Tom Pittman's WebLog

2018 May 29 -- Poverty and the Golden Rule

As Jesus pointed out, God is into details: He cares about the individual sparrows and the number of hairs on your head. Some people are detail-oriented, but I try to focus on the Big Picture, to keep The Important Thing as The Important Thing, without (as Jesus pointed out on another occasion) neglecting the details. Marvin Olasky, editor of WORLD magazine, is, as I pointed out some five years ago and again earlier this year, a Big Picture guy who doesn't want to be bothered with the details. If the details are wrong, the big picture probably also is corrupt (because every Big Picture is composed of little details) or the unexamined details might actually be OK. This month -- a couple weeks ago, but when the rag has so little "urgent" news, and is so cavalier about the facts, I don't feel much pressure to read it the day it arrives -- Olasky got one right.

The article, like everything in paper journalism these days, is more opinion than fact, but he compares two approaches to how we might relate to the poor and homeless, and sees in the difference a fundamental difference in Christian faith, one Protestant, the other Catholic. He quotes Martin Luther calling for "the abolition of all begging throughout Christendom," and compares that attitude with Matteo da Bascio founding an order of monks who became poor to live alongside others who remained poor.

Olasky did not say so, but both approaches are based on Christian theology. Becoming poor is what Jesus Christ did for us, but it did not stop there. The long-term goal of Christ's poverty is that we might become rich. Luther started out as a monk, but he read his Bible more carefully than his colleagues. Neither Luther nor his successors today understand the message of Jesus as The Two Great Commandments -- Love God first above all else, then Love your neighbor as yourself -- but the Golden Rule is inextricably bound up in what Christians teach, even if they don't want to make it theologically significant. Da Bascio loved his neighbor as himself by taking himself down to the level of his neighbor, and staying there. The rest of us obey the spirit of the commandment by lifting (or at least trying to lift) the neighbor up to a higher level, because that's what we want for ourselves. The result is that poverty tends to go away by the Protestant method, but only gets worse by the Catholic way. You can see its long-term effects in countries dominated by Protestant theology (northern Europe and the USA) as compared to countries dominated by Catholic theology (southern Europe and Latin America).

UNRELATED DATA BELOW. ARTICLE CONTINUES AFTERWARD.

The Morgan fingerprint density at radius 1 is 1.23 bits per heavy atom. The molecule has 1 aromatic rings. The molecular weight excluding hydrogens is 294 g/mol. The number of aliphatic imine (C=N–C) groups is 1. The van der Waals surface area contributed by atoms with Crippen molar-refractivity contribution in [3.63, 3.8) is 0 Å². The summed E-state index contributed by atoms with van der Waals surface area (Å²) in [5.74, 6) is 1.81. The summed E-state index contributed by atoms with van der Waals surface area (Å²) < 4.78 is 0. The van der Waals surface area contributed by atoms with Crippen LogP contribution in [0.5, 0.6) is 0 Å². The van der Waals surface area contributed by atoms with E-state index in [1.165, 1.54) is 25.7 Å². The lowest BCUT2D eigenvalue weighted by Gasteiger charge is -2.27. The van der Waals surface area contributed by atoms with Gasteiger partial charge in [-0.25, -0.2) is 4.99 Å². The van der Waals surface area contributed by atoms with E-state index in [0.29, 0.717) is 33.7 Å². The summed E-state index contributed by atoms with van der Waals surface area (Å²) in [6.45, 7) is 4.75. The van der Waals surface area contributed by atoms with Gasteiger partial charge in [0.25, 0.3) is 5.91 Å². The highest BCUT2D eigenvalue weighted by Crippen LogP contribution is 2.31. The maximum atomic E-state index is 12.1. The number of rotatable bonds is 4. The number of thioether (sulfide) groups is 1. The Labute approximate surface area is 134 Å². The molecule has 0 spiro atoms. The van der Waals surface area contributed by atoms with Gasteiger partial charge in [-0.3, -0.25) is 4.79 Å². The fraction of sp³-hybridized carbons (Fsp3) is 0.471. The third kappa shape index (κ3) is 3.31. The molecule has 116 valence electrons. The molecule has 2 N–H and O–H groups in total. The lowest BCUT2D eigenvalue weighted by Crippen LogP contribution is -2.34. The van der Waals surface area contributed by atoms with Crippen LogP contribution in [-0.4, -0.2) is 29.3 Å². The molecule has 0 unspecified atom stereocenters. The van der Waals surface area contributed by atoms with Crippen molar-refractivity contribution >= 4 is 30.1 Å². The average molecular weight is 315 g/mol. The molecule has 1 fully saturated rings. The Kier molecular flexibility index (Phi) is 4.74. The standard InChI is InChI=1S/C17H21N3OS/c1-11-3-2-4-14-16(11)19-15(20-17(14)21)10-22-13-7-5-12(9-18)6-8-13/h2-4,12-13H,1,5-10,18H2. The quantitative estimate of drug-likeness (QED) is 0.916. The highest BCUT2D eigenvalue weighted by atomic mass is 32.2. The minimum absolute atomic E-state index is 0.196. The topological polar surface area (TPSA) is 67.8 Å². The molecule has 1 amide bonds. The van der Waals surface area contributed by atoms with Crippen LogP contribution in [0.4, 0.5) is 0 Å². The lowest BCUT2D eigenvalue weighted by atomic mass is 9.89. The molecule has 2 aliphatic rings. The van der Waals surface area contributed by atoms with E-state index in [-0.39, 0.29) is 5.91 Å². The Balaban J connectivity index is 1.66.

Atheism has no Golden Rule at all (except as leftovers from Christian parents and grandparents), so as the Christian heritage of the USA gets replaced by atheism, the wealth our work ethic brought on the whole nation is also getting replaced by poverty and crime. Islam never had a Golden Rule as a significant part of their dogma, so poverty is much worse in Muslim-dominated countries. Both Catholics and Muslims confer a blessing on giving to the poor, so in order to be blessed, the rich must keep the poor poor. Atheists have no blessings other than what you can get for yourself, which is usually (but incorrectly) understood as the strong taking from the weak, which has the same effect, only worse. That's why atheism tends to destroy the economy of the countries where it holds rule.

The Golden Rule is a rising tide that lifts all boats. Making other people wealthy enables them to return the favor. That's subtle, and most people -- especially most politicians -- don't get it. And we are impoverished by their ignorance.


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